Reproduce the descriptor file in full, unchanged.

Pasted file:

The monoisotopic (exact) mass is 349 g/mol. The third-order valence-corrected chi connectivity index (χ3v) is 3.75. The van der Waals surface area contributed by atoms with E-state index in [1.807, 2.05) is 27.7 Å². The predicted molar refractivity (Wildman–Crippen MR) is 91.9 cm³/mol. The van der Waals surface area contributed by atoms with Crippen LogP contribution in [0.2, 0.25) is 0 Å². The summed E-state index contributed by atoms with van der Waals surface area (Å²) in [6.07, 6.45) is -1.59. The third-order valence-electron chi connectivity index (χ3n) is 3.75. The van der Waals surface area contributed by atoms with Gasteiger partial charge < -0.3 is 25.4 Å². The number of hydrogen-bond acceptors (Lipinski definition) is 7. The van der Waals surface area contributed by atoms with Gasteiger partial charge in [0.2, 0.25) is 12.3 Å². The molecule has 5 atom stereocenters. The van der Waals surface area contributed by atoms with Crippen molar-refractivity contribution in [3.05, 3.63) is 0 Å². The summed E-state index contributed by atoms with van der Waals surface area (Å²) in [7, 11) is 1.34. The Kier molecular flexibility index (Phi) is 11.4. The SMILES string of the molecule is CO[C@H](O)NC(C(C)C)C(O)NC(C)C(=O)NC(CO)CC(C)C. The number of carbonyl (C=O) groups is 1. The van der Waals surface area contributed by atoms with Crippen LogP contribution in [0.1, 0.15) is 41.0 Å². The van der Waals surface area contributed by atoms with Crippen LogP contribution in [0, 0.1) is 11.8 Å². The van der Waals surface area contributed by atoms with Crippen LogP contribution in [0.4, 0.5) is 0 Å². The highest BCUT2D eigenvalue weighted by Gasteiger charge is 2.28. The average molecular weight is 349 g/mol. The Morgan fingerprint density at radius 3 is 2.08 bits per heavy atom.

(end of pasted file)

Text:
The monoisotopic (exact) mass is 349 g/mol. The third-order valence-corrected chi connectivity index (χ3v) is 3.75. The van der Waals surface area contributed by atoms with E-state index in [1.807, 2.05) is 27.7 Å². The predicted molar refractivity (Wildman–Crippen MR) is 91.9 cm³/mol. The van der Waals surface area contributed by atoms with Crippen LogP contribution in [0.2, 0.25) is 0 Å². The summed E-state index contributed by atoms with van der Waals surface area (Å²) in [6.07, 6.45) is -1.59. The third-order valence-electron chi connectivity index (χ3n) is 3.75. The van der Waals surface area contributed by atoms with Gasteiger partial charge < -0.3 is 25.4 Å². The number of hydrogen-bond acceptors (Lipinski definition) is 7. The van der Waals surface area contributed by atoms with Gasteiger partial charge in [0.2, 0.25) is 12.3 Å². The molecule has 5 atom stereocenters. The van der Waals surface area contributed by atoms with Crippen molar-refractivity contribution in [3.05, 3.63) is 0 Å². The summed E-state index contributed by atoms with van der Waals surface area (Å²) in [7, 11) is 1.34. The Kier molecular flexibility index (Phi) is 11.4. The SMILES string of the molecule is CO[C@H](O)NC(C(C)C)C(O)NC(C)C(=O)NC(CO)CC(C)C. The number of carbonyl (C=O) groups is 1. The van der Waals surface area contributed by atoms with Crippen LogP contribution in [0.1, 0.15) is 41.0 Å². The van der Waals surface area contributed by atoms with Crippen LogP contribution in [0, 0.1) is 11.8 Å². The van der Waals surface area contributed by atoms with Crippen LogP contribution in [0.4, 0.5) is 0 Å². The highest BCUT2D eigenvalue weighted by Gasteiger charge is 2.28. The average molecular weight is 349 g/mol. The Morgan fingerprint density at radius 3 is 2.08 bits per heavy atom.